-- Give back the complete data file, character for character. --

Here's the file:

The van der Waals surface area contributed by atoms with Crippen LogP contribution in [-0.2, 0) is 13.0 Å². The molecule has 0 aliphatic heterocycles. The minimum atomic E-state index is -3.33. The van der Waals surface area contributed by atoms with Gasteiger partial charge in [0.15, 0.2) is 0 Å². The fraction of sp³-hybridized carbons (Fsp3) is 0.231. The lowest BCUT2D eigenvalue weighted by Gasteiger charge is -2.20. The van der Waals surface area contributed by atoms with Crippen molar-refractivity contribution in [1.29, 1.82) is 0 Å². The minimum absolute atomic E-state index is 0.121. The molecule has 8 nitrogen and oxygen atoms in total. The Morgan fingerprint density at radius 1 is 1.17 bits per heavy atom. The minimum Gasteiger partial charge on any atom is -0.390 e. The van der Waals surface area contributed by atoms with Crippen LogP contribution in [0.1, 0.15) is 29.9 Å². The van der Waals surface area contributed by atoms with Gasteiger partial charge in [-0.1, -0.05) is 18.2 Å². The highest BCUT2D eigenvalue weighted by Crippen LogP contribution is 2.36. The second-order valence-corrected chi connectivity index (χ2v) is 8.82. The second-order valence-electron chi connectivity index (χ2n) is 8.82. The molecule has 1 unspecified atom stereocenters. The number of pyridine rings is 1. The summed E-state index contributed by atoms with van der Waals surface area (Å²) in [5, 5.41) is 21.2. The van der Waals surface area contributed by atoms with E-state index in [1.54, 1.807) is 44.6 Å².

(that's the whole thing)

The van der Waals surface area contributed by atoms with Crippen LogP contribution in [-0.2, 0) is 13.0 Å². The molecule has 0 aliphatic heterocycles. The minimum atomic E-state index is -3.33. The van der Waals surface area contributed by atoms with Gasteiger partial charge in [0.15, 0.2) is 0 Å². The fraction of sp³-hybridized carbons (Fsp3) is 0.231. The lowest BCUT2D eigenvalue weighted by Gasteiger charge is -2.20. The van der Waals surface area contributed by atoms with Crippen molar-refractivity contribution in [1.29, 1.82) is 0 Å². The minimum absolute atomic E-state index is 0.121. The molecule has 8 nitrogen and oxygen atoms in total. The Morgan fingerprint density at radius 1 is 1.17 bits per heavy atom. The minimum Gasteiger partial charge on any atom is -0.390 e. The van der Waals surface area contributed by atoms with Crippen LogP contribution in [0.1, 0.15) is 29.9 Å². The van der Waals surface area contributed by atoms with Gasteiger partial charge in [-0.1, -0.05) is 18.2 Å². The highest BCUT2D eigenvalue weighted by Crippen LogP contribution is 2.36. The second-order valence-corrected chi connectivity index (χ2v) is 8.82. The second-order valence-electron chi connectivity index (χ2n) is 8.82. The molecule has 1 unspecified atom stereocenters. The number of pyridine rings is 1. The summed E-state index contributed by atoms with van der Waals surface area (Å²) in [5, 5.41) is 21.2. The van der Waals surface area contributed by atoms with E-state index in [1.54, 1.807) is 44.6 Å².